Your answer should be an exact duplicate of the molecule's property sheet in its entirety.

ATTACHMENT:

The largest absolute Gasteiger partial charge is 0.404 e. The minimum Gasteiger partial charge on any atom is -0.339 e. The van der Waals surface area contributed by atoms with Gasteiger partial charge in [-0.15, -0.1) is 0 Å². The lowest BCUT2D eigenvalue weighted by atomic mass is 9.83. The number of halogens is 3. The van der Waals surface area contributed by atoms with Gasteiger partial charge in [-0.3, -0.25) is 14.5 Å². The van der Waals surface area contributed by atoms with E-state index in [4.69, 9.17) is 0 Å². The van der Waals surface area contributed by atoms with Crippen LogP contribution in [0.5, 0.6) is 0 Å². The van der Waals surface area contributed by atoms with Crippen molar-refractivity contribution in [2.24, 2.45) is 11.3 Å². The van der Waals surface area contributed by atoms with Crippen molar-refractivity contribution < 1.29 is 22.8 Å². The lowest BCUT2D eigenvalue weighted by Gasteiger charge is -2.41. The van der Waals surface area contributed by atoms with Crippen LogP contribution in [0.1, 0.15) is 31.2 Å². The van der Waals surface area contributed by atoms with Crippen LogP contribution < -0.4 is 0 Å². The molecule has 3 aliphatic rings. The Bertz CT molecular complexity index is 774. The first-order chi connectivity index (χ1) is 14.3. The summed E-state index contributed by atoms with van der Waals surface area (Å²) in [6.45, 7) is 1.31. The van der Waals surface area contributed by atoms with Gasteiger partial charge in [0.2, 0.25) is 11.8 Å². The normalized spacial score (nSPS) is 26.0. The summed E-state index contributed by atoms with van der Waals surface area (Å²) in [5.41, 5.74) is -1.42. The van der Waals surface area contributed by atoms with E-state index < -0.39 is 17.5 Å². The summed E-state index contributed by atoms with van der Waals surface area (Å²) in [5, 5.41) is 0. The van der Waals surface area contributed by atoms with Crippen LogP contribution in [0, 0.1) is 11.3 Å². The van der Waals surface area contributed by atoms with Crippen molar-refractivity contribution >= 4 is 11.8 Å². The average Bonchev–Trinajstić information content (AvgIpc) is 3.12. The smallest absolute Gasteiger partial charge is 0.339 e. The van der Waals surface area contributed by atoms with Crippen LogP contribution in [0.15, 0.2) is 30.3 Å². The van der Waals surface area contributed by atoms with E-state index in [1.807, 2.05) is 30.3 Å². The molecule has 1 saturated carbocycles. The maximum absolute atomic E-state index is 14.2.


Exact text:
The largest absolute Gasteiger partial charge is 0.404 e. The minimum Gasteiger partial charge on any atom is -0.339 e. The van der Waals surface area contributed by atoms with Gasteiger partial charge in [-0.15, -0.1) is 0 Å². The lowest BCUT2D eigenvalue weighted by atomic mass is 9.83. The number of halogens is 3. The van der Waals surface area contributed by atoms with Gasteiger partial charge in [-0.3, -0.25) is 14.5 Å². The van der Waals surface area contributed by atoms with E-state index in [4.69, 9.17) is 0 Å². The van der Waals surface area contributed by atoms with Crippen LogP contribution in [0.5, 0.6) is 0 Å². The van der Waals surface area contributed by atoms with Crippen molar-refractivity contribution in [2.24, 2.45) is 11.3 Å². The van der Waals surface area contributed by atoms with Crippen molar-refractivity contribution < 1.29 is 22.8 Å². The lowest BCUT2D eigenvalue weighted by Gasteiger charge is -2.41. The van der Waals surface area contributed by atoms with Crippen LogP contribution in [0.1, 0.15) is 31.2 Å². The van der Waals surface area contributed by atoms with Crippen LogP contribution < -0.4 is 0 Å². The molecule has 3 aliphatic rings. The Bertz CT molecular complexity index is 774. The first-order chi connectivity index (χ1) is 14.3. The summed E-state index contributed by atoms with van der Waals surface area (Å²) in [6.45, 7) is 1.31. The van der Waals surface area contributed by atoms with Gasteiger partial charge in [0.2, 0.25) is 11.8 Å². The normalized spacial score (nSPS) is 26.0. The summed E-state index contributed by atoms with van der Waals surface area (Å²) in [5.41, 5.74) is -1.42. The van der Waals surface area contributed by atoms with E-state index < -0.39 is 17.5 Å². The summed E-state index contributed by atoms with van der Waals surface area (Å²) in [5, 5.41) is 0. The van der Waals surface area contributed by atoms with Crippen LogP contribution in [0, 0.1) is 11.3 Å². The van der Waals surface area contributed by atoms with Crippen molar-refractivity contribution >= 4 is 11.8 Å². The average Bonchev–Trinajstić information content (AvgIpc) is 3.12. The smallest absolute Gasteiger partial charge is 0.339 e. The van der Waals surface area contributed by atoms with Crippen LogP contribution in [0.15, 0.2) is 30.3 Å². The van der Waals surface area contributed by atoms with E-state index in [1.807, 2.05) is 30.3 Å². The molecule has 1 saturated carbocycles. The maximum absolute atomic E-state index is 14.2.